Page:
Working from home presents a host of new challenges, not the least of which is finding ways of communicating face to face without violating social distancing rules.
For an increasing number of people, Zoom is becoming the communications tool of choice. That is a fact that hackers around the world are only too happy to exploit.
The simple truth is that Zoom has been found to have significant security risks, which the developers are working hard to address. Even if they succeed in their goal and make the communications platform more secure, hackers have already found a new inroad: They’re now offering fake Zoom downloaders that install a wide range of malware.
Researchers at TrendMicro have been tracking the issue and have found that the RevCode WebMonitor RAT is the current malware of choice for this most recent campaign.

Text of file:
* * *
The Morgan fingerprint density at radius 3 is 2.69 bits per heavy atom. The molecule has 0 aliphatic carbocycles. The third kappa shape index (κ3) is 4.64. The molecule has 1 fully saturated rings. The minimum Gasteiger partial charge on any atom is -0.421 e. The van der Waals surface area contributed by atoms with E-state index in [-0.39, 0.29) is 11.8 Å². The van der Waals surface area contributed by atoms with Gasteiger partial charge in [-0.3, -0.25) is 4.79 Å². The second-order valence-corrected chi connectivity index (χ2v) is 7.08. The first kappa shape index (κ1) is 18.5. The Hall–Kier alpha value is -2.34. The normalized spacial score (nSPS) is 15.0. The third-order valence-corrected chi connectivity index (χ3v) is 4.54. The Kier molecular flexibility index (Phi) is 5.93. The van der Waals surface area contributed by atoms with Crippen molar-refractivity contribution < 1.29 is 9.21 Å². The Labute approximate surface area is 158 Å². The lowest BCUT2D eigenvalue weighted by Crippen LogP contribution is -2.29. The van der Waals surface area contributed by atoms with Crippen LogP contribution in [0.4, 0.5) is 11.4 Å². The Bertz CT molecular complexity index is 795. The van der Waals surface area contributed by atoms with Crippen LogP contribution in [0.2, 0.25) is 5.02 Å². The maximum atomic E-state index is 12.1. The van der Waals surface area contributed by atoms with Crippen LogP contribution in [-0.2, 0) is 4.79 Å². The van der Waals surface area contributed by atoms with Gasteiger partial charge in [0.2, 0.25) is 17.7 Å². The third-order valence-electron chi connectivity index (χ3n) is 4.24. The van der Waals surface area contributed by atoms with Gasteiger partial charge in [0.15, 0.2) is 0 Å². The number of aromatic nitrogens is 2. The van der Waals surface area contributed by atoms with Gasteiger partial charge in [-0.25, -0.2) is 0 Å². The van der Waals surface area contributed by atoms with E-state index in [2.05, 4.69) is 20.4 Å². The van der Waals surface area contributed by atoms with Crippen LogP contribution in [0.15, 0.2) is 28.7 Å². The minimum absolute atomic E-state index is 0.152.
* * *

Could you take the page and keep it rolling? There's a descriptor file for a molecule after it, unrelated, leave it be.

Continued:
The researchers stress that the poisoned downloaders aren’t coming from the download center on Zoom’s corporate site. Instead, they’re being loaded onto a large number of thinly disguised domains promising free tools, including Zoom. Given this reality, it’s important to pay close attention to exactly where the software you’re downloading is coming from. If you’re not getting it from a trusted source, there’s no telling what you might wind up installing on your phone or computer, in addition to the software you originally meant to acquire.
This is hardly a new tactic. Hackers have long relied on poisoned installers that deliver both legitimate software and quietly install a malicious payload in the background. These days though, the tactic is becoming more common than ever, so be on your guard against it. Be mindful of where you’re getting your downloads from.